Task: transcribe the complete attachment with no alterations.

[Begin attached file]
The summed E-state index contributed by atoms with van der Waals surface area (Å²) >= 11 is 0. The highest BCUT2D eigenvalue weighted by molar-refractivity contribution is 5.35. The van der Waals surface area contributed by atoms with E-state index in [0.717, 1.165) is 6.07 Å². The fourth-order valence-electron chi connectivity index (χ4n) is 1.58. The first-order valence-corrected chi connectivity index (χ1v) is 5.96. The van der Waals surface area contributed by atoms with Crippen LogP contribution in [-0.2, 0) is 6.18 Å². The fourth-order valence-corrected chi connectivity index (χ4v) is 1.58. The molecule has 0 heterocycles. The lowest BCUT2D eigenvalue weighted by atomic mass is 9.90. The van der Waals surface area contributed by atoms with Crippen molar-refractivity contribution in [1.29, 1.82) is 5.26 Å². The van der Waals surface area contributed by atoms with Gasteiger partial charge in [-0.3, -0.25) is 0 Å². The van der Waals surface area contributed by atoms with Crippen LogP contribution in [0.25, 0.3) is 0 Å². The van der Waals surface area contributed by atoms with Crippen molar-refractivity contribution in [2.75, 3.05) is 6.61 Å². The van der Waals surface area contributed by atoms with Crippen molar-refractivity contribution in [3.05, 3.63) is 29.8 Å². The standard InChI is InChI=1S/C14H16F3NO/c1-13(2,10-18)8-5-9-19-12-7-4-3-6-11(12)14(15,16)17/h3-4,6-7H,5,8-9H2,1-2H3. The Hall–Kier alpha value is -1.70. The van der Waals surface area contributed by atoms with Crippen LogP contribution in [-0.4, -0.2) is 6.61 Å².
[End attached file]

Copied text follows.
The summed E-state index contributed by atoms with van der Waals surface area (Å²) >= 11 is 0. The highest BCUT2D eigenvalue weighted by molar-refractivity contribution is 5.35. The van der Waals surface area contributed by atoms with E-state index in [0.717, 1.165) is 6.07 Å². The fourth-order valence-electron chi connectivity index (χ4n) is 1.58. The first-order valence-corrected chi connectivity index (χ1v) is 5.96. The van der Waals surface area contributed by atoms with Crippen LogP contribution in [-0.2, 0) is 6.18 Å². The fourth-order valence-corrected chi connectivity index (χ4v) is 1.58. The molecule has 0 heterocycles. The lowest BCUT2D eigenvalue weighted by atomic mass is 9.90. The van der Waals surface area contributed by atoms with Crippen molar-refractivity contribution in [1.29, 1.82) is 5.26 Å². The van der Waals surface area contributed by atoms with Gasteiger partial charge in [-0.3, -0.25) is 0 Å². The van der Waals surface area contributed by atoms with Crippen LogP contribution in [0.25, 0.3) is 0 Å². The van der Waals surface area contributed by atoms with Crippen molar-refractivity contribution in [2.75, 3.05) is 6.61 Å². The van der Waals surface area contributed by atoms with Crippen molar-refractivity contribution in [3.05, 3.63) is 29.8 Å². The standard InChI is InChI=1S/C14H16F3NO/c1-13(2,10-18)8-5-9-19-12-7-4-3-6-11(12)14(15,16)17/h3-4,6-7H,5,8-9H2,1-2H3. The Hall–Kier alpha value is -1.70. The van der Waals surface area contributed by atoms with Crippen LogP contribution in [-0.4, -0.2) is 6.61 Å².